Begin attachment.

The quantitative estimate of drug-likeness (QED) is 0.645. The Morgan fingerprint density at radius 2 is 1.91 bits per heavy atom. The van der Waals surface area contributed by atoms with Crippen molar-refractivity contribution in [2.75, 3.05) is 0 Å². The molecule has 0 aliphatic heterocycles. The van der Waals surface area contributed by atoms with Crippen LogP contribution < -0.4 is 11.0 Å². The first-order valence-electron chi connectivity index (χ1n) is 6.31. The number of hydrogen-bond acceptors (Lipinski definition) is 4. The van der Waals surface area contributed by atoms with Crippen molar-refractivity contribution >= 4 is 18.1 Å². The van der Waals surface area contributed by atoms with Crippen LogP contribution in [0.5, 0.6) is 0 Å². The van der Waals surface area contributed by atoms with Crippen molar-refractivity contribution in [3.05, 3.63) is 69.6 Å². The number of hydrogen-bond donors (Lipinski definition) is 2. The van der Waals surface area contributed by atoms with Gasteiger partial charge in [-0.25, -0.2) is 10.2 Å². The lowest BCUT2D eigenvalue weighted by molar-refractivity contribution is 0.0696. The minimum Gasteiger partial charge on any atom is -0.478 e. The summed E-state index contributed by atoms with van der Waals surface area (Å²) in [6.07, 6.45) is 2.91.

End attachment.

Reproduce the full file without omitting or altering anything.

The quantitative estimate of drug-likeness (QED) is 0.645. The Morgan fingerprint density at radius 2 is 1.91 bits per heavy atom. The van der Waals surface area contributed by atoms with Crippen molar-refractivity contribution in [2.75, 3.05) is 0 Å². The molecule has 0 aliphatic heterocycles. The van der Waals surface area contributed by atoms with Crippen LogP contribution < -0.4 is 11.0 Å². The first-order valence-electron chi connectivity index (χ1n) is 6.31. The number of hydrogen-bond acceptors (Lipinski definition) is 4. The van der Waals surface area contributed by atoms with Crippen molar-refractivity contribution >= 4 is 18.1 Å². The van der Waals surface area contributed by atoms with Crippen LogP contribution in [0.5, 0.6) is 0 Å². The van der Waals surface area contributed by atoms with Crippen molar-refractivity contribution in [3.05, 3.63) is 69.6 Å². The number of hydrogen-bond donors (Lipinski definition) is 2. The van der Waals surface area contributed by atoms with Gasteiger partial charge in [-0.25, -0.2) is 10.2 Å². The lowest BCUT2D eigenvalue weighted by molar-refractivity contribution is 0.0696. The minimum Gasteiger partial charge on any atom is -0.478 e. The summed E-state index contributed by atoms with van der Waals surface area (Å²) in [6.07, 6.45) is 2.91.